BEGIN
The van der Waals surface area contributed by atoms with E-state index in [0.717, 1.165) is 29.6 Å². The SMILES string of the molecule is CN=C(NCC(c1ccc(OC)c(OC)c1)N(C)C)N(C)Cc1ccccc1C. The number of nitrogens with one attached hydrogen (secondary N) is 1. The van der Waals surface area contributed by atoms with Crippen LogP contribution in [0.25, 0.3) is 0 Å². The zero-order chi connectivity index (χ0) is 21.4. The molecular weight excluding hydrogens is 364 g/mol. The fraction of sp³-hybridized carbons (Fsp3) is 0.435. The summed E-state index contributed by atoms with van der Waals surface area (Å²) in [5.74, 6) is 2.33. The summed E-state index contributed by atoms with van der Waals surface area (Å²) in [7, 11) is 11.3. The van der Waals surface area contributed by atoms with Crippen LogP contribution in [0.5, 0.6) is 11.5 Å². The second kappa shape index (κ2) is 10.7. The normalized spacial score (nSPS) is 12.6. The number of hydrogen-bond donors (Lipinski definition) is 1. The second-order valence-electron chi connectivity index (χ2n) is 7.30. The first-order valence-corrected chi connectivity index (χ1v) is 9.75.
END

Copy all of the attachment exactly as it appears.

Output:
The van der Waals surface area contributed by atoms with E-state index in [0.717, 1.165) is 29.6 Å². The SMILES string of the molecule is CN=C(NCC(c1ccc(OC)c(OC)c1)N(C)C)N(C)Cc1ccccc1C. The number of nitrogens with one attached hydrogen (secondary N) is 1. The van der Waals surface area contributed by atoms with Crippen LogP contribution in [0.25, 0.3) is 0 Å². The zero-order chi connectivity index (χ0) is 21.4. The molecular weight excluding hydrogens is 364 g/mol. The fraction of sp³-hybridized carbons (Fsp3) is 0.435. The summed E-state index contributed by atoms with van der Waals surface area (Å²) in [5.74, 6) is 2.33. The summed E-state index contributed by atoms with van der Waals surface area (Å²) in [7, 11) is 11.3. The van der Waals surface area contributed by atoms with Crippen LogP contribution in [0.5, 0.6) is 11.5 Å². The second kappa shape index (κ2) is 10.7. The normalized spacial score (nSPS) is 12.6. The number of hydrogen-bond donors (Lipinski definition) is 1. The second-order valence-electron chi connectivity index (χ2n) is 7.30. The first-order valence-corrected chi connectivity index (χ1v) is 9.75.